She recruited Hudson — an old schoolmate from Cleveland High – and hopes to get volunteers from her alma mater and her church community to staff game booths at the lunch site throughout August.
Catering to communities
Community connections matter because local organizations are key to the distributed model of free summer lunches.
The federal government sets nutritional guidelines and reimburses usually $3.41 per meal, but the rest — from the actual food to outreach efforts to site activities — is all up to the local organization.
Schools districts, churches, Boys & Girls Clubs and other not-for-profit groups can apply to sponsor meal sites in neighborhoods where at least 50 percent of kids qualify for free or reduced-price lunches based on family income. The city of Seattle is Washington’s single largest sponsor, with 70 sites throughout the city.
Once a site is established, all kids and teens 18 and younger are eligible for meals. No proof of income is required; kids just have to show up.
Because local sponsors are reimbursed for every meal they serve, it doesn’t cost the sponsors or the state extra money to feed more kids. More than $7 million additional federal dollars would flow into the state if Washington’s summer lunch participation rate reached 40 percent, according to the national Food Research and Action Center.
Although Washington ranks near the bottom, there is low participation in summer lunches nationally. Efforts to change that, however, have been happening at a more local level.
In 2008, the nonprofit Children’s Alliance convened a Summer Meals Work Group for Washington that included organizations such as Food Lifeline and United Way of King County. Since then, the number of sponsors has increased 26 percent and the number of sites 27 percent.
The One Million Meals campaign is building on that work. By looking at the data from sites each week, it is identifying which outreach strategies are effective.
Individual sites also tailor their food to the local community. For example, in Lake City, where there is a large Muslim population, the lunches never contain pork.
Feeding kids in rural areas
Because lack of transportation can be a particular hurdle for families in rural areas, some sites are going out to kids rather than waiting for kids to come to them.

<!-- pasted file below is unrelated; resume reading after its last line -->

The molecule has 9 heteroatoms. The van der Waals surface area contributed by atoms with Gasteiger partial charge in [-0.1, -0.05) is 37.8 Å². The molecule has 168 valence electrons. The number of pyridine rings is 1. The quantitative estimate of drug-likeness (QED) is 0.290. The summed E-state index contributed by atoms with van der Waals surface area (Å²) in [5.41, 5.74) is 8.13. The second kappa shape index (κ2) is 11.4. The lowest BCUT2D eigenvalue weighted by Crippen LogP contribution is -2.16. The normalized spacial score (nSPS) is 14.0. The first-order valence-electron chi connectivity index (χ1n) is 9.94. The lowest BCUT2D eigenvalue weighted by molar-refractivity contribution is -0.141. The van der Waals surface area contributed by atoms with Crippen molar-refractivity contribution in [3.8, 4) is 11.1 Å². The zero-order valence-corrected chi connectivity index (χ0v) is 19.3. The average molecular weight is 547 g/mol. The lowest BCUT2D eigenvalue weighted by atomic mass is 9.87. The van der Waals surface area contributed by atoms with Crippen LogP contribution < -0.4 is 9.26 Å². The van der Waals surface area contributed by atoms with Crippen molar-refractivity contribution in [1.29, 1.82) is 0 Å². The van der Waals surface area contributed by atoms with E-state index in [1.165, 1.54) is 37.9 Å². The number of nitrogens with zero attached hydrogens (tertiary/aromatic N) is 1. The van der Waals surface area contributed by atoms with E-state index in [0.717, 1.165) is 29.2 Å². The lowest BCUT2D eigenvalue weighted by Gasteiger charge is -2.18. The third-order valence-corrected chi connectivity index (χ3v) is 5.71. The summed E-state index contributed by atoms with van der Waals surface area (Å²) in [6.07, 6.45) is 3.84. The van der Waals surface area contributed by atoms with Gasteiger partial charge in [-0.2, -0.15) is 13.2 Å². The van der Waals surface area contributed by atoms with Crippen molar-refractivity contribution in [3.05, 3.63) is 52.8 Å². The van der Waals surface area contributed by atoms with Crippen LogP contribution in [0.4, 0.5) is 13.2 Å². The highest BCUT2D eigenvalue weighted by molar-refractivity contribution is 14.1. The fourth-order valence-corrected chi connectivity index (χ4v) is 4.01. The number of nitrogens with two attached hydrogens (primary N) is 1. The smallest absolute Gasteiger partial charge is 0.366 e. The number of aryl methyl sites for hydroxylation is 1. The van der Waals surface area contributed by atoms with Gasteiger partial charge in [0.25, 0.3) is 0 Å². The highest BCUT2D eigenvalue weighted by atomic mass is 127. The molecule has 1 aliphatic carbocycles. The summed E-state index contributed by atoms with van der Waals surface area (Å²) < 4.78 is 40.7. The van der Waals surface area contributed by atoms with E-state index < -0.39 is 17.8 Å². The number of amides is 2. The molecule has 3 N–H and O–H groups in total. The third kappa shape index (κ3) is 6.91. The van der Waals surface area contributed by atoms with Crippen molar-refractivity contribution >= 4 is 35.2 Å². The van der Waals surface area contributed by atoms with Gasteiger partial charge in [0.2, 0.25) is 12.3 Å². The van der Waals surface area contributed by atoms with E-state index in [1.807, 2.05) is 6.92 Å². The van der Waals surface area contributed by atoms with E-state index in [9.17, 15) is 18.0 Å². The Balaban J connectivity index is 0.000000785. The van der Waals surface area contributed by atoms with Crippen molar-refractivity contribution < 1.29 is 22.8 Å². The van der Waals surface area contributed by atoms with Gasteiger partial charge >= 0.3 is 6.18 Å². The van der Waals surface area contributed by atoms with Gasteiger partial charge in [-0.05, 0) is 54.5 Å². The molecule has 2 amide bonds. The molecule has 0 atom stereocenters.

Manson, in unincorporated Chelan County, takes meals out on a truck to housing complexes and trailers. Auburn and Kent school districts in King County have also long used school buses to bring meals to dozens of local apartment complexes.
This year, the Federal Way School District retrofitted three retired school buses and took it even a step further. The three bright-green FRED (Fun, Read, Eat, Dream) buses are stocked with a hot cart and fridge as well as games, books and computers with Wi-Fi access.
“When we showed the bus to kids the first time, we had kids hugging it and kissing it,” said Mary Asplund, the district’s director of nutrition services.
The FRED buses, funded in part by One Million Meals, stop at seven low-income sites around the district. The Federal Way sites have already served more than twice as many lunches in June and July as they did all of last summer.
FRED’s full name hints at its goals beyond just providing meals. Summer learning loss is a leading factor in the achievement gap for kids from low-income families. When summer camp is too expensive, these kids usually just stay at home without enrichment activities and fall behind.
But getting hungry kids fed is the first — and perhaps easiest — step because with food, at least, the money is there.
“It’s just one of those things where you can so easily see the solution,” said McGowan of United Way. “It’s just mobilizing the resources.”
Sarah Zhang: 206-464-2195 or firstname.lastname@example.org. On twitter @sarahzhang